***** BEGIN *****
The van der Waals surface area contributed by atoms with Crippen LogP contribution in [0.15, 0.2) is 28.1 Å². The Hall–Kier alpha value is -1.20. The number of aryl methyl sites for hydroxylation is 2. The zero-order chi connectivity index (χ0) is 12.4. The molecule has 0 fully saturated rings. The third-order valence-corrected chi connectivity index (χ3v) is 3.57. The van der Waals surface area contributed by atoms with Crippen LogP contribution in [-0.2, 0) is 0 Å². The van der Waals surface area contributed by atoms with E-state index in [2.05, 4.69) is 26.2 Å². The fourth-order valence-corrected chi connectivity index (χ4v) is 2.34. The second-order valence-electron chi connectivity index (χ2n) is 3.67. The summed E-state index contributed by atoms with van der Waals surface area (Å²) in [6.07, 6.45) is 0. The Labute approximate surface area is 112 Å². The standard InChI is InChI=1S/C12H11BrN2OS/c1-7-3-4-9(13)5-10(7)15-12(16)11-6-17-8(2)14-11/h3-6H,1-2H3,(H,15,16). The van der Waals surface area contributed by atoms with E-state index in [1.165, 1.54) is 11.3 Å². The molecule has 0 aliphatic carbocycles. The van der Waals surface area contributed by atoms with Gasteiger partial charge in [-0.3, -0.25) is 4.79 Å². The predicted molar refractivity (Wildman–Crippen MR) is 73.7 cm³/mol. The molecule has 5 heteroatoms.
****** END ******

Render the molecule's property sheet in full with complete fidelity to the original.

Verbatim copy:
The van der Waals surface area contributed by atoms with Crippen LogP contribution in [0.15, 0.2) is 28.1 Å². The Hall–Kier alpha value is -1.20. The number of aryl methyl sites for hydroxylation is 2. The zero-order chi connectivity index (χ0) is 12.4. The molecule has 0 fully saturated rings. The third-order valence-corrected chi connectivity index (χ3v) is 3.57. The van der Waals surface area contributed by atoms with Crippen LogP contribution in [-0.2, 0) is 0 Å². The van der Waals surface area contributed by atoms with E-state index in [2.05, 4.69) is 26.2 Å². The fourth-order valence-corrected chi connectivity index (χ4v) is 2.34. The second-order valence-electron chi connectivity index (χ2n) is 3.67. The summed E-state index contributed by atoms with van der Waals surface area (Å²) in [6.07, 6.45) is 0. The Labute approximate surface area is 112 Å². The standard InChI is InChI=1S/C12H11BrN2OS/c1-7-3-4-9(13)5-10(7)15-12(16)11-6-17-8(2)14-11/h3-6H,1-2H3,(H,15,16). The van der Waals surface area contributed by atoms with E-state index in [1.165, 1.54) is 11.3 Å². The molecule has 0 aliphatic carbocycles. The van der Waals surface area contributed by atoms with Gasteiger partial charge in [-0.3, -0.25) is 4.79 Å². The predicted molar refractivity (Wildman–Crippen MR) is 73.7 cm³/mol. The molecule has 5 heteroatoms.